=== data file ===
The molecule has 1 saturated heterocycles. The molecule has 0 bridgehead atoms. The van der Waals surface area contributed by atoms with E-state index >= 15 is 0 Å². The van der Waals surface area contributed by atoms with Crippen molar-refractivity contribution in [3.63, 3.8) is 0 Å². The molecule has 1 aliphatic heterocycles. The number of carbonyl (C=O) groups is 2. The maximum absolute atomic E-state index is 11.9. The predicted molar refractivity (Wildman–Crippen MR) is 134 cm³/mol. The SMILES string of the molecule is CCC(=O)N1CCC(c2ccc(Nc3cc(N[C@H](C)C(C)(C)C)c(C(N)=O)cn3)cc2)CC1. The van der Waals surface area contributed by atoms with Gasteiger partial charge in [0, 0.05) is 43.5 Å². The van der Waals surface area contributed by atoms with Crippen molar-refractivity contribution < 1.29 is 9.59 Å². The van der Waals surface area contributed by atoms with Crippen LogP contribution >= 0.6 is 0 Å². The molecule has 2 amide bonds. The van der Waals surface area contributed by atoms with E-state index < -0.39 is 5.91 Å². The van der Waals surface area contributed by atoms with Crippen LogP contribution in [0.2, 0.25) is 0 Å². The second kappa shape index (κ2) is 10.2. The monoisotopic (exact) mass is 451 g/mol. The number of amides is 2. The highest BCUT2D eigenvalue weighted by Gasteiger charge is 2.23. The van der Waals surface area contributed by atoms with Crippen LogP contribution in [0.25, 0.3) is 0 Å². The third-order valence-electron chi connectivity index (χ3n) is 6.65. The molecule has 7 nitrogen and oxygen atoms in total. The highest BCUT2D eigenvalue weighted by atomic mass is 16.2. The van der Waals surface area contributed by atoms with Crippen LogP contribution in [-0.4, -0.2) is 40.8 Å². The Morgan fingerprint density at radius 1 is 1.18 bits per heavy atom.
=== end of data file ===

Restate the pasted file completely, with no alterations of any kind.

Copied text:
The molecule has 1 saturated heterocycles. The molecule has 0 bridgehead atoms. The van der Waals surface area contributed by atoms with E-state index >= 15 is 0 Å². The van der Waals surface area contributed by atoms with Crippen molar-refractivity contribution in [3.63, 3.8) is 0 Å². The molecule has 1 aliphatic heterocycles. The number of carbonyl (C=O) groups is 2. The maximum absolute atomic E-state index is 11.9. The predicted molar refractivity (Wildman–Crippen MR) is 134 cm³/mol. The SMILES string of the molecule is CCC(=O)N1CCC(c2ccc(Nc3cc(N[C@H](C)C(C)(C)C)c(C(N)=O)cn3)cc2)CC1. The van der Waals surface area contributed by atoms with Gasteiger partial charge in [0, 0.05) is 43.5 Å². The van der Waals surface area contributed by atoms with Crippen molar-refractivity contribution < 1.29 is 9.59 Å². The van der Waals surface area contributed by atoms with Crippen LogP contribution >= 0.6 is 0 Å². The molecule has 2 amide bonds. The van der Waals surface area contributed by atoms with E-state index < -0.39 is 5.91 Å². The van der Waals surface area contributed by atoms with Crippen LogP contribution in [0.2, 0.25) is 0 Å². The second kappa shape index (κ2) is 10.2. The monoisotopic (exact) mass is 451 g/mol. The number of amides is 2. The highest BCUT2D eigenvalue weighted by Gasteiger charge is 2.23. The van der Waals surface area contributed by atoms with Crippen LogP contribution in [0.25, 0.3) is 0 Å². The third-order valence-electron chi connectivity index (χ3n) is 6.65. The molecule has 7 nitrogen and oxygen atoms in total. The highest BCUT2D eigenvalue weighted by atomic mass is 16.2. The van der Waals surface area contributed by atoms with Crippen LogP contribution in [-0.4, -0.2) is 40.8 Å². The Morgan fingerprint density at radius 1 is 1.18 bits per heavy atom.